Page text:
Saturday, March 6, 2010

Review: The Hurt Locker (2009)

Director: Kathryn Bigelow
Starring: Jeremy Renner, Anthony Mackie, Brian Geraghty

Magnificent - simply magnificent. The Hurt Locker is a wonderful film on several levels, from being a great war film to a greater character study. There are a lot of reasons why this movie is great, so...let's not waste any time, then. Let's just get started.

For one, maybe it's just because I haven't seen enough war movies, but I just love the whole idea behind this movie. It's about a bomb squad in Iraq, focusing specifically on three guys in the team in the dregs of their perilous forty-day mission to disarm the area of various bombs. It's really exciting. The tension is just electric. You will be on the edge of your seat - this is some seriously fiery, intense stuff. As they go out and risk their lives, you feel like you're risking yours. There's something incredibly drawn out and tired about this, and people who aren't watching with their full attention might mistake this for boredom, but really it's just doing what any war movie does, setting the atmosphere. War isn't glamorous, it's tiring, parching and incredibly dire, and this movie makes you feel all of that. So it works.

The characters are the second main drawing point. There's Sanborn, who is cautious, soldierly and wise, Eldridge, who is younger and not exactly happy about having to risk his life every day, worried about dying in Iraq, and Thompson. Thompson, who...gets blown up a few minutes in, and is replaced by Sergeant Will James, who is the protagonist of the picture. He is a very well written character, one of the best I have seen out of mainstream films of recent times. The writing is just fantastic, the acting is wonderful and as such, the character becomes incredibly fascinating and engaging. The emotional draw is there, and he really just feels like a real life person who this could have been a documentary about.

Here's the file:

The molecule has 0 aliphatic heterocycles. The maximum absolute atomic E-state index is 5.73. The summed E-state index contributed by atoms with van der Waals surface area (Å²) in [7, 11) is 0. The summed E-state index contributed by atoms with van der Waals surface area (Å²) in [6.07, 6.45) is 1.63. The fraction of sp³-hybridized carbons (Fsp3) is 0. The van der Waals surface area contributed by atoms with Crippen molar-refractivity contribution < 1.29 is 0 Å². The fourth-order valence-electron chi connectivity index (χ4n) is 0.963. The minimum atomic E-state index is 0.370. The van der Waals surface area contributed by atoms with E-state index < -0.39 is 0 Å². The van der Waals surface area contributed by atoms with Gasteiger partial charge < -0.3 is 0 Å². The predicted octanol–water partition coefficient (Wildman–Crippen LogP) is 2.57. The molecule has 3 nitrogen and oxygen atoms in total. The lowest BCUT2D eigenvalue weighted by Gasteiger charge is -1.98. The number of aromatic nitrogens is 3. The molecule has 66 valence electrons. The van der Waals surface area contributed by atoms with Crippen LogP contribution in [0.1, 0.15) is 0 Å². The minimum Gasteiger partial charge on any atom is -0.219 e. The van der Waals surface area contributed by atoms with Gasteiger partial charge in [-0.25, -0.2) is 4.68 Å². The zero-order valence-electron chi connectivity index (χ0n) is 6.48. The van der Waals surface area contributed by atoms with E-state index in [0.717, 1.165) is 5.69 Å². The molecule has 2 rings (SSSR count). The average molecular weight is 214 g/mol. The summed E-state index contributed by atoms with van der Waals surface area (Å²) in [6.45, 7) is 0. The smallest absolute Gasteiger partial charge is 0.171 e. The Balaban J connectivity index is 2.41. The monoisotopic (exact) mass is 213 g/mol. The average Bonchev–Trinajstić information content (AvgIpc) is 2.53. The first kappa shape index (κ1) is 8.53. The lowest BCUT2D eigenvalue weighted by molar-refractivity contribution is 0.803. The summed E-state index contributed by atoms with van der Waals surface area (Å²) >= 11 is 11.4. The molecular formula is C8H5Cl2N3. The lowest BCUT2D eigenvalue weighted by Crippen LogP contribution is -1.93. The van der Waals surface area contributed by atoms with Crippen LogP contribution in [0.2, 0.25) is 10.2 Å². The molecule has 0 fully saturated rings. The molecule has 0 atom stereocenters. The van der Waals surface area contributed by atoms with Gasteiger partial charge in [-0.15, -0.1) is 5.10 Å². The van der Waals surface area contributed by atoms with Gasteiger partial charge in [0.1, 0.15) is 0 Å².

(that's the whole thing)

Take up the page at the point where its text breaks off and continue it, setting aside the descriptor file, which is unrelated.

I mean...this is just amazing. It's nothing but distilled cinematic wonder. Character development and suspense. There's something very human and real about all of this, that other movies I see out of Hollywood do not have. Sergeant James is depicted as a daredevil, going into dangerous situations without armor and removing his helmet to concentrate without his teammates talking in his ear. In one particularly memorable scene, he leads his squadron down dark alleys to chase the men who he suspects of killing the young Iraqi boy whom he had previously forged a friendship with. As Eldridge is assaulted, James' solution is to shoot him in the leg to surprise his attackers and get them out of there.

A dire plan, and it shows his biggest character flaw in his mad thirst for thrills, but that's what makes his character so good. He talks apathetically about his home life, and when he gets there, after his session is over, he can't seem to get back in the groove of things. The quote at the beginning of the film said 'war is a drug,' and that turns out to be true at the end as he steps back into the fray for an undefined amount of time. It's his calling - everyone has a place in the world and this is his.

And the other two guys are almost on that same level of greatness, character-wise. They really play off each other well, with their insecurities and motives clashing and making you feel like you're right there with them. I especially liked Eldridge's last lines as he's being carted off after being shot by James. "Thanks for saving my life...but fuck you for dragging us out on your little missions just so you can get your adrenaline fix!"

I think if I had to pick one scene as my favorite, it'd be the last bomb they had to disarm, attached to the guy. Everything about this scene just bleeds tension and suspense, and the way it unfolds is like watching a ticking Armageddon clock. It's just a great scene, and a satisfactory last action scene to go out on.

The Hurt Locker is a wonderful film. Say it's not accurate if you want, say it's too romanticized or whatever, but that's the thing - it's a movie. So what if it's a bit overblown? This is a great movie, with character writing as superb as it gets, exciting action scenes and a pace and motif that rewards the patient viewer. Every scene leaves an impact. The movie is powerful like a power surge to the entire body. See it, see it now.